Golf Ireland’s Independent Golfer Scheme – What is it and what does it mean?

Mark McGowan
Mark McGowan

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It’s been repeated to the point of exhaustion, but following its post-COVID boom, golf in Ireland has never been more popular.

Approximately 223,000 currently hold some degree of playing membership while research suggests that there are more than 300,000 more who play a full-length golf course at least once a year and how to transform a sizable portion of that 300,000 from casual and occasional golfers into regular players is the challenge.

 At Golf Ireland’s recent AGM, plans were laid out to launch an Independent Golfer scheme that would enable golfers who are non-club members to join what is effectively a virtual club and to obtain an official handicap, allowing them the opportunity to compete in Open competitions and any other event where an official handicap is required.

Representatives from the 377 Golf Ireland affiliated clubs nationwide were informed of the scheme’s imminent arrival during a webinar in late April, which prompted a variety of criticism of the scheme, most notably that of Ballyliffin General Manager John Farren who sent an open email in response, questioning many different aspects of the scheme and with widespread trepidation as to the potential consequences for Irish clubs as a whole.

But Golf Ireland feel that the criticism is undue and that both clubs and the game overall will benefit from the introduction of the scheme and that the results of similar schemes elsewhere is proof of that.

So, what exactly is the ‘Independent Golfer’ scheme and where is it currently being implemented?  

As mentioned, the Independent Golfer scheme will encourage golfers who don’t have a golf club membership to subscribe and receive an official handicap as part of that subscription, and the Golf Ireland plan is to launch the scheme in Ireland by the end of 2024.

Though the Golf Ireland Independent Golfer scheme has yet to be given an official name and the cost of the subscription has also not yet been decided, similar schemes are in operation in other countries, such as the £46 annually ‘iGolf’ in England, the £50 ‘OpenPlay’ in Scotland, Wales’ £55 ‘Flexi Club’ and the $120NZD (€66) ‘FlexiClub’ in New Zealand, and independent golfers will be required to comply with the R&A/USGA Rules of Handicapping and the Rules of Golf in just the same way as all other golfers.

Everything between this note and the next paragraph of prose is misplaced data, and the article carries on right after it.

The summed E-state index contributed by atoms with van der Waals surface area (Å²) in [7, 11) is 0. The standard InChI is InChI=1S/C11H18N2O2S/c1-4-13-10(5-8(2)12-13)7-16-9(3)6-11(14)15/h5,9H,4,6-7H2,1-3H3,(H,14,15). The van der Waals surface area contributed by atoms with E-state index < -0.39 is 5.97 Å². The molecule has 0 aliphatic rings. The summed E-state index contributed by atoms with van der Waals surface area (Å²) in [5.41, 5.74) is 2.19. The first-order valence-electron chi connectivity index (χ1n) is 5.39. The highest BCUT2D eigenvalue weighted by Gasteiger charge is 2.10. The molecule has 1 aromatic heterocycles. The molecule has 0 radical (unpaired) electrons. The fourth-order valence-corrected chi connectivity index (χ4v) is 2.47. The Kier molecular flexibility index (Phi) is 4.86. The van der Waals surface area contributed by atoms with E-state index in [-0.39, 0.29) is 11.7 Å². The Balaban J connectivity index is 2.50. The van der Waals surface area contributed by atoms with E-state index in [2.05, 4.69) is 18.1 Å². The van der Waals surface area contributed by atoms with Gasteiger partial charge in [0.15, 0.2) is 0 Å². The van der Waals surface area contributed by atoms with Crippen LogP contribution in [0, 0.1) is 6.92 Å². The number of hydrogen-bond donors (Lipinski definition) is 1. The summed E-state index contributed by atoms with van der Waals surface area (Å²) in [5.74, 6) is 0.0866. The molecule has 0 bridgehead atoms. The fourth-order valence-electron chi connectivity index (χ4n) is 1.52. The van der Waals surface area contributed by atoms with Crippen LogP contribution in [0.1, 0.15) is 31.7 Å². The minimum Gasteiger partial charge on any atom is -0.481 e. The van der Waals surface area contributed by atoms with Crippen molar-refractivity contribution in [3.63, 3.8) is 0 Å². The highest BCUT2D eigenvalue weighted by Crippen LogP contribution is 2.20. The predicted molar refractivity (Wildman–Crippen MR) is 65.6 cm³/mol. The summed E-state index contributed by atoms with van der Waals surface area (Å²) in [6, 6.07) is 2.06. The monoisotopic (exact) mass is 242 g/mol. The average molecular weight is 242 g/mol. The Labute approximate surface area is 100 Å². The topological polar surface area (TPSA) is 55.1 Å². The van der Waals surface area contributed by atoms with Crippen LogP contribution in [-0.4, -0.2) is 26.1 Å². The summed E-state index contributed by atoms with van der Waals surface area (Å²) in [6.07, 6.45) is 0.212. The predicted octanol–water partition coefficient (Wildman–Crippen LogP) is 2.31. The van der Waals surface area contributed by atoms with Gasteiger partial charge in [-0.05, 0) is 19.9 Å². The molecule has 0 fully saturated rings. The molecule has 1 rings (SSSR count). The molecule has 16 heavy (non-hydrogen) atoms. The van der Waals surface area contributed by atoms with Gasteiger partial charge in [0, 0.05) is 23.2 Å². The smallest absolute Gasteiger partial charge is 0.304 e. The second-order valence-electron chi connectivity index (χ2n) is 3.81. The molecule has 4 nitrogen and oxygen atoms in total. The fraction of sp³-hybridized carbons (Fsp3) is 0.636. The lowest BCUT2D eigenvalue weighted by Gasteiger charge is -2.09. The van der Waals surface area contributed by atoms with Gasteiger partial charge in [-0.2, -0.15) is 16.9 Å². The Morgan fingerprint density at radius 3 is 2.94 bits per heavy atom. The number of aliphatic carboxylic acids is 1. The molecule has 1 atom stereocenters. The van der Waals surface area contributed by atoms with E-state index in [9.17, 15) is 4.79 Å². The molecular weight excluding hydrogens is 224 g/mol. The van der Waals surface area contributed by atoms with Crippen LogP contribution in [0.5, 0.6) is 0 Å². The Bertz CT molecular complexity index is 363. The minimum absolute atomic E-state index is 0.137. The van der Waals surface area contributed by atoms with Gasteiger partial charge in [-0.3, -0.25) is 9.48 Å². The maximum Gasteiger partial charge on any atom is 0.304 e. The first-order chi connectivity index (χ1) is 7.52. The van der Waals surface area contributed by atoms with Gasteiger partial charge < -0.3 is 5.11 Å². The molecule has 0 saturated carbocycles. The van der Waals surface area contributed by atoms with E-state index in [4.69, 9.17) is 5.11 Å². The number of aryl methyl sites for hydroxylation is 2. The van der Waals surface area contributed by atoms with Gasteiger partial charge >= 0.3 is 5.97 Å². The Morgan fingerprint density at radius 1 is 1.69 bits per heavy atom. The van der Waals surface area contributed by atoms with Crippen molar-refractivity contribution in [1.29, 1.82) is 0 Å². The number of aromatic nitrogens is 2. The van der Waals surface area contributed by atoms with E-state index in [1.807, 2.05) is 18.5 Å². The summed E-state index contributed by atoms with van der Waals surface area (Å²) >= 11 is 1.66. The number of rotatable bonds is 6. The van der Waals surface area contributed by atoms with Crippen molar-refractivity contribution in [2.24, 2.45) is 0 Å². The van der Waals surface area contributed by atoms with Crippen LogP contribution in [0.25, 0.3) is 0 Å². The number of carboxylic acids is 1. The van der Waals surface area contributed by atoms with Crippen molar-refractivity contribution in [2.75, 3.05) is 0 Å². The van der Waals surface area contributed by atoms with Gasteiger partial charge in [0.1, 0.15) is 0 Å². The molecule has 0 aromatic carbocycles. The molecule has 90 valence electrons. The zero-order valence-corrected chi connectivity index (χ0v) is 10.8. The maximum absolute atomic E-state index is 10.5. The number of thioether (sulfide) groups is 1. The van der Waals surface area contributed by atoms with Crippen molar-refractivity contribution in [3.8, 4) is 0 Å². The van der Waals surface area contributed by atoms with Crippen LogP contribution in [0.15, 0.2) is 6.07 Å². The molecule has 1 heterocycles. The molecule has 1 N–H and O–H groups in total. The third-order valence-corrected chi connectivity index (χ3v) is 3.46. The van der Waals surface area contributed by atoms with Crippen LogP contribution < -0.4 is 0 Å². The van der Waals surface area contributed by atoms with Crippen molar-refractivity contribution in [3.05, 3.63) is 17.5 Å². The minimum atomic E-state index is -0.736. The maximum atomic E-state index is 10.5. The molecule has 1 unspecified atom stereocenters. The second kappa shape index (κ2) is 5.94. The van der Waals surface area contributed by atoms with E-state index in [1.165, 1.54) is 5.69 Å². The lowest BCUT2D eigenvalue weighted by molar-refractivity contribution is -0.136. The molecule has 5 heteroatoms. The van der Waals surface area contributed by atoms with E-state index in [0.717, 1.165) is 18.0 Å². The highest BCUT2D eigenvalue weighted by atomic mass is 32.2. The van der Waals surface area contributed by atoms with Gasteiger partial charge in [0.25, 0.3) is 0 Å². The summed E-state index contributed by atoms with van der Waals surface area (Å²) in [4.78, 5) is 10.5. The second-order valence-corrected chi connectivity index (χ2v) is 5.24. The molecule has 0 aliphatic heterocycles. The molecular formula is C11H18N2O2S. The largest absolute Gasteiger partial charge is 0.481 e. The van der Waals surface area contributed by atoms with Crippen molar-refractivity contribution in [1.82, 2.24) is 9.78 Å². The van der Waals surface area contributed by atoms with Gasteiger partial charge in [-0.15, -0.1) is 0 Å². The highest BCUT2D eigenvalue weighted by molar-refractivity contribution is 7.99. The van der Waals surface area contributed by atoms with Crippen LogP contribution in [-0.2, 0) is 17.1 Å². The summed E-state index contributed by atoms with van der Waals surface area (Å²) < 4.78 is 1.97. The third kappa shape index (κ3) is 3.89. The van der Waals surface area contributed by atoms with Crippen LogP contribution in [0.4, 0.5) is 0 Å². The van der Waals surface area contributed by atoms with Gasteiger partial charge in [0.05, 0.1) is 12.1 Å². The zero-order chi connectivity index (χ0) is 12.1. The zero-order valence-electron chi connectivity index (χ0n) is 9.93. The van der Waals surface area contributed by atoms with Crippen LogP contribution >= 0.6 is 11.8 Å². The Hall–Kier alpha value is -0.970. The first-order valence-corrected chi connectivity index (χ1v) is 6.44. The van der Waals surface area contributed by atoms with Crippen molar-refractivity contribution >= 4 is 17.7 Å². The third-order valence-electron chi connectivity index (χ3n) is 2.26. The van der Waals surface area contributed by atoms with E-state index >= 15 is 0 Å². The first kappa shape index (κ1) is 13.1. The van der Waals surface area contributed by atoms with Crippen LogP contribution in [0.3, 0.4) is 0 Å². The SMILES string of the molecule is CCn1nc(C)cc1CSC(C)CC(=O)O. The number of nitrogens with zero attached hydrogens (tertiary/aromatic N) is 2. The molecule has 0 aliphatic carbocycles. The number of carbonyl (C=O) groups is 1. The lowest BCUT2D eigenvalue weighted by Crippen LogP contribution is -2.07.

“In Golf Ireland’s strategic plan, we committed to researching independent strategic schemes in other countries and assessing their suitability for Ireland,” said Jane Joyce, Golf Ireland Board Member & Chair of the independent golfer working group.

“The Independent Golfer scheme is part of a wider range of initiatives that are in place to continue to grow the game of golf in Ireland and make it more accessible. Initiatives such as Get Into Golf, Golf Sixes and Golf Ireland’s recently announced Major Events Legacy program are all designed to bring more people into golf. The Independent Golfer scheme is another example of an initiative that is working in other countries, supported and encouraged by the R&A.”

So what is to stop a club member giving up their membership in favour of the cheaper Independent Golfer subscription?

This was one of the primary points of contention in Farren’s early criticism and it is an understandable one, particularly for the smaller clubs that don’t attract big green fee revenue and have to rely almost entirely on membership dues for survival.

In many ways, Irish golfers, and Irish golf membership as a whole, can be compared to an archery target, with each concentric ring representing a different cohort. The bullseye are the hardcore members, the ones that are intrinsically tied to a club and would continue to pay their membership dues if they doubled overnight – they might grumble, but the thought of either moving club or relinquishing their membership would never enter their minds.

But as we move out the centre target, loyalty wanes. The two outermost rings represent the most casual of members on the inside and the golfer who has no membership at all on the edge of the target. The question is, with Independent Golf now an option, would more golfers from the outside ring take a step inwards, or would the reverse be true, and more golfers give up their existing memberships and opt for an Independent Golf membership instead?

To counteract this, Golf Ireland plan to include a ‘stand-down’ component which will prohibit existing club members from taking up an Independent Golf membership for a period of 12 months. For reference, New Zealand also requires golfers must wait one full year following their last traditional golf club membership expiring and being eligible to join FlexiClub.

Having an actual golf club membership also has additional benefits, including free access to tee-times, club competitions, inter-club team events, junior programmes and many social benefits.